The deepest rocks in the vicinity of Phillip Island, indeed in Victoria, are related to the exposed fold belts of eastern Australia.1 These were deposited rapidly early during the global Flood (Genesis 6–8) under the ocean. There was a large volume and variety of materials deposited including fine silt, poorly sorted [...]
The Consuelo Tableland to the north of Carnarvon Gorge would have been one of the first areas of land to emerge in Queensland as the waters of Noah’s Flood were receding from Australia. A rough calculation shows it would have been at least 224 days after the Flood began before the tableland emerged. The receding [...]
Carnarvon Gorge sits at the junction of two major sedimentary basins, the Surat and Bowen basins. This is illustrated in the geological section to the left1 which looks to the north west and cuts through the south wall of Carnarvon Gorge just east of its entrance.
The sedimentary strata to the west (left) of the [...]
Tourists to the spectacular Carnarvon Gorge in Central Queensland, Australia, are told that Carnarvon Creek, carved the Gorge. When you look at the size of the gorge, with its inner walls reaching up 200 metres and the outer walls in the far distance rising 600 metres, it’s seems beyond belief that the creek could do that job. [...]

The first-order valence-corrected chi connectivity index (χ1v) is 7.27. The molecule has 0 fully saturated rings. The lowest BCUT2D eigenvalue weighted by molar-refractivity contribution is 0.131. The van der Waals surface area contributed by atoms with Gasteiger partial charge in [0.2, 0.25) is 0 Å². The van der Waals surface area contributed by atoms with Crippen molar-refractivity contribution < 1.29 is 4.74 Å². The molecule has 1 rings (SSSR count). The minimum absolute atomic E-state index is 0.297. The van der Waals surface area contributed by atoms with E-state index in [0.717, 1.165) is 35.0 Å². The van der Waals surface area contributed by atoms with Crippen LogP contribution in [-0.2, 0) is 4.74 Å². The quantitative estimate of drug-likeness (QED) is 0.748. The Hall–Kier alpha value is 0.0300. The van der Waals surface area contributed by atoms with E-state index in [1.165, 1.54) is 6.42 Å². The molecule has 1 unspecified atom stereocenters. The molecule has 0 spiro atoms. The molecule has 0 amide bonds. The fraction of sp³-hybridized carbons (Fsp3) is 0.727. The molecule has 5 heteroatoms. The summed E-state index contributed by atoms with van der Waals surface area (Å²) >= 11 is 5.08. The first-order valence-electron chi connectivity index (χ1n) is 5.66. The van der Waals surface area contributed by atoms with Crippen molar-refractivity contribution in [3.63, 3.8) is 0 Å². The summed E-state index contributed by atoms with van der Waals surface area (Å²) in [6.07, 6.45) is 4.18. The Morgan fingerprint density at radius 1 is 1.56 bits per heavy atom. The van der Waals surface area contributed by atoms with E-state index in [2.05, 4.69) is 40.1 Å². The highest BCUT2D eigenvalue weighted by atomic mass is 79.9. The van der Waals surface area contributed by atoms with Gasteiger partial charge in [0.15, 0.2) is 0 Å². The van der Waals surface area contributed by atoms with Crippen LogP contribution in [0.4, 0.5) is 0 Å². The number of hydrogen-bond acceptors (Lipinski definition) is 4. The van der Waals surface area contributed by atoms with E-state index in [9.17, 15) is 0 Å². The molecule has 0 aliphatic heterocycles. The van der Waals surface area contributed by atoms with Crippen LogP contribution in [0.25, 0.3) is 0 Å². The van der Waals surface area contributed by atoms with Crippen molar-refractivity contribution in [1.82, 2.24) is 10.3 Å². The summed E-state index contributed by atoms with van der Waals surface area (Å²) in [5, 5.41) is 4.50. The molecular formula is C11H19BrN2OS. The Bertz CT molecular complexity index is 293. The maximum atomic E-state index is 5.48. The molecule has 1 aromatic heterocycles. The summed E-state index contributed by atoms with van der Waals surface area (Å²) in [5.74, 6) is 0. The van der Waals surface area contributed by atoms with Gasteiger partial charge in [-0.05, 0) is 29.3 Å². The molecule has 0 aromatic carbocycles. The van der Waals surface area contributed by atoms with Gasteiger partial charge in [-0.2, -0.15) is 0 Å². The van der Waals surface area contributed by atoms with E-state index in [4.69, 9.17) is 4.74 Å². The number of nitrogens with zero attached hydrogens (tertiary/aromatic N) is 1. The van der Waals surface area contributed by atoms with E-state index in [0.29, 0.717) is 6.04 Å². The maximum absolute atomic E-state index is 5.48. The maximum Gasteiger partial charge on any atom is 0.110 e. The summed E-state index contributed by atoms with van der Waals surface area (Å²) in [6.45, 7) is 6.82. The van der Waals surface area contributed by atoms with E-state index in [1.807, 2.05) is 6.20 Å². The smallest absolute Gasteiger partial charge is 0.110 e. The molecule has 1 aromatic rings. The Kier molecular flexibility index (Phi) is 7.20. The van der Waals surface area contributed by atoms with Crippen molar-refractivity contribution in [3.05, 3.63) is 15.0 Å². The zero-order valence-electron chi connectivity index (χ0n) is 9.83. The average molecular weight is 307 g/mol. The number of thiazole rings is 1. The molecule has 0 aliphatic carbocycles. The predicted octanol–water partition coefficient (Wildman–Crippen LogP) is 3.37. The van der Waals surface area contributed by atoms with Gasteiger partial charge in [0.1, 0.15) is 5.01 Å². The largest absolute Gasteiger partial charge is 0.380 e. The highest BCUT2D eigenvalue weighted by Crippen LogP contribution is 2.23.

The standard explanation for Carnarvon Gorge in Central Queensland, Australia, is that Carnarvon Creek, which flows through the Gorge, shaped it over millions of years. However, there are many features about the Gorge that contradict this story, but are explained by the receding waters of Noah’s Flood. In order to appreciate these we need to [...]
Carnarvon Gorge is a spectacular natural wonder in the semi-arid heart of Central Queensland, 600 kilometres northwest of Brisbane. At its mouth the Gorge sits 600 metres below a basalt plateau. The boulder-strewn Carnarvon Creek winds through its 22 kilometre1 length. The Gorge sits at the junction of two major geological basins (See Figure 3 [...]